Randy Emerson has been building sets for Regional Theatre of the Palouse since they became, well, Regional Theatre of the Palouse. An artist, photographer and contractor, Emerson joined RTOP for their first production, “Wizard of Oz,” in 2007. Almost seven years later, he’s stuck around, and volunteered more than 30 hours each week for their most recent production, “Barefoot in the Park.” Here, Emerson talks about his favorite sets, and the challenges behind making a small stage look large.How do you get into set design?
I’m an artist. I’ve been doing that since I got into college. I’m also a contractor. Out of college, I worked for Disney MGM. I was building sets, certainly on and behind the stage, too. I’ve just been an avid theatergoer since I was a kid. I was lucky. I just kind of fell into this … I was always one of those guys that would make different stuff out of stuff, kind of the MacGyver.
How did set design compare from Disney to RTOP?
Disney is like “What do you need? How much time do you need? How much money do you want to do a project?” Here it’s like, these two walls here have been getting chopped and cut down for six years. That wall there was from the “Wizard of Oz” that we did up at Beasley years ago. It’s a challenge. This is not the easiest space to work with. All stages have limitations. This one, it’s just its physical dimensions. It’s 22 feet wide … Big theaters with big budgets approach it different. They have big, fat stages. You really have to be specifically thinking about the shape of this theater.
Tell me about the set design for “Barefoot in the Park.”
This is a 1963 Brownstone apartment in New York City. It’s old. They live on the fifth floor, so that’s an issue. It’s not well maintained. They have a tiny little bedroom that they refer to as a closet they turned into a bedroom. And a bathroom that is tiny, too … This is a straight play. We do three musicals a year and then one play. … Jim Sato, he’s the other guy that helped me with the set. He’s a pro … For this show, our director RitaRené had a sketch of how she wanted the apartment to look. And then she gave Jim and me free reign to fudge it here and there to make it work.
Is that how every set is created?
We’ve gone at it just about every way imaginable … This is my first time working with another director other than John (Rich). And I’m acting in this one, too. Sometimes John just gives me a verbal, “I kinda want this, I kinda want that.”
What was the biggest challenge for “Barefoot in the Park”?
There’s this whole bit about a big skylight in the roof, so how do you do that? So, we kind of took a little liberty … We ended up with these two grids that we’ve recycled and used a hundred different ways. We combined them and didn’t like the way it looked, so I cut these new pieces to make it look like one piece. I found this old window, put it up. That was just a visual challenge. There’s a couple bits, a couple gags. It has to be kind of functional, and it has to be in a certain spot.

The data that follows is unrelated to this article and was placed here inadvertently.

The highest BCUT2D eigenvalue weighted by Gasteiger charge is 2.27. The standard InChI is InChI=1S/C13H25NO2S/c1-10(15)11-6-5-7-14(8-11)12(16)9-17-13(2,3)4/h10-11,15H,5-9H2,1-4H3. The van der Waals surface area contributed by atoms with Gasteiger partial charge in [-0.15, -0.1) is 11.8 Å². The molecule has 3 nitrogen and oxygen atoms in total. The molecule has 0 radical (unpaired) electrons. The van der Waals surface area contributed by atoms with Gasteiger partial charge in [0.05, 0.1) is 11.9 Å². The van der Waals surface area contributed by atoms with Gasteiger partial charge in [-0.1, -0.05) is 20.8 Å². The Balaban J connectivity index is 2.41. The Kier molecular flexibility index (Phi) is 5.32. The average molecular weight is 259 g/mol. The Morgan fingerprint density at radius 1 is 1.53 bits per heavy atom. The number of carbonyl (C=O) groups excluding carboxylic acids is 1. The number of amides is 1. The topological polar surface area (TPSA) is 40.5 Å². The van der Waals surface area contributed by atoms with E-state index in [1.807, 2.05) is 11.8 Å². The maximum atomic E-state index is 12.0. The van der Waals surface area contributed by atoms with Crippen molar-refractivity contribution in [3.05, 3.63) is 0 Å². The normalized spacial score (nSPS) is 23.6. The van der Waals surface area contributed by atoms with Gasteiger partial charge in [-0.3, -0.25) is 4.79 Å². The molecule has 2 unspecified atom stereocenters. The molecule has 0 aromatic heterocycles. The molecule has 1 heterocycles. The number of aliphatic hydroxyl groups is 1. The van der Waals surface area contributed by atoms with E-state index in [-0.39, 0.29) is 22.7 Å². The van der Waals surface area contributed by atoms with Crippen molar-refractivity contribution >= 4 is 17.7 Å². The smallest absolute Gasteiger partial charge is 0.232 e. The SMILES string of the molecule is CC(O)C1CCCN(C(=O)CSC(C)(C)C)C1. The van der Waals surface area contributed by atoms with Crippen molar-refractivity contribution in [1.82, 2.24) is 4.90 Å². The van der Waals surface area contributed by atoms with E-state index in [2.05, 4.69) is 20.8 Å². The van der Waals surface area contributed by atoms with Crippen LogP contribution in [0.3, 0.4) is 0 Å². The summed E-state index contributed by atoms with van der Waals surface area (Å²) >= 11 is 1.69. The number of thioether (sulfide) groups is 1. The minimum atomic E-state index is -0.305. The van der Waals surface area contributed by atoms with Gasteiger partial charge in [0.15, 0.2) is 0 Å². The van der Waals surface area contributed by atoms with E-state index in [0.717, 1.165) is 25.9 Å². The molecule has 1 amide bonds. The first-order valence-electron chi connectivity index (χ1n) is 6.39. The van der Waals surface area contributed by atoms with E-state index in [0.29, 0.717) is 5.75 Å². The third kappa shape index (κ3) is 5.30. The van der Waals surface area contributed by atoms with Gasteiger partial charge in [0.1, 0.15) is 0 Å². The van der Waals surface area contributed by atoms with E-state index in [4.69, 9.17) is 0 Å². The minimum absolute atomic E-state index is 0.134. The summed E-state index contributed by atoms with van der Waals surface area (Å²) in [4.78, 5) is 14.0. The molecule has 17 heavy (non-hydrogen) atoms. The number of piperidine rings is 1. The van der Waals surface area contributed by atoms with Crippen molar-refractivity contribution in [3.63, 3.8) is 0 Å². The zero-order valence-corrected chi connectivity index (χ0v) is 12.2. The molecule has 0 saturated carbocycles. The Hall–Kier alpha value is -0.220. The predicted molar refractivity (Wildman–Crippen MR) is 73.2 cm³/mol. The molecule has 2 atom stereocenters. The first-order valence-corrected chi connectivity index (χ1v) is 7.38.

Where do you get the materials to design?
We’re limited by budget. It’s not like we’re a big city civic theater that’s got a million dollar budget, so we recycle a lot of stuff. We’ve got stuff stashed all around town … Our patrons are very, very good to us. We get donations in money and help, in clothes, in a refrigerator, stove, the couch. The couch and table came from some neighbors of John. Wherever I am, my eye’s always open. I’m always looking for here and for me, personally. I love to go up to the Washington State University surplus, that auction place. As soon as we decide to do “Young Frankenstein,” I’m going to have a field day up there with all the crazy scientific old stuff they’ve got.
What was your favorite set to build?
Before we got this building, we used to do shows up at Beasley (Coliseum). Beasley’s a 70-foot-wide and 40-foot-deep stage. I would say for what we did at Beasley, “Wizard of Oz” … I had to build this big house. It had different rooms in it. It was 360 degrees. It has four sides, it had an interior and an exterior and it was on wheels. It was a heavy, big thing and it opened up like a pop-up book. Its footprint was probably 12-by-12 (feet) closed up. During the tornado scene, we took it from one end of the stage, spun it two times around during the tornado and had to have it end perfectly on the spot and have the feet of the dead witch pop out. That was really cool.
What was your favorite set to build in the current location?
In here, probably one of my favorite scenes is when we did “Willy Wonka,” because I got to make some wild stuff. I made this Everlasting Gobstopper Machine, which I had named ELGI, or Everlasting Gobstopper Invention. I had all kinds of stuff: LED lights hooked up in it, smoke and mirrors … I fall in love with them all. Being an artist I had a hard time with the concept of putting all this time to build something, and then I have to tear it down, take it all apart. I’ve gotten over that. It took a while. You get kind of attached to it.
->if you go:
WHAT: RTOP’s “Barefoot in the Park”
WHEN: 7:30 p.m. Thursday, Friday, Saturday, Feb. 13, 14 and 15. 1:30 p.m. Saturday and Feb. 15.
WHERE: Regional Theatre of the Palouse, 122 N. Grand Ave., Pullman
COST: Adults, $17 in advance or $20 at the door; children, $10 in advance and $12 at the door. Advance tickets through the RTOP box office noon-5 p.m. by calling (509) 334-0750.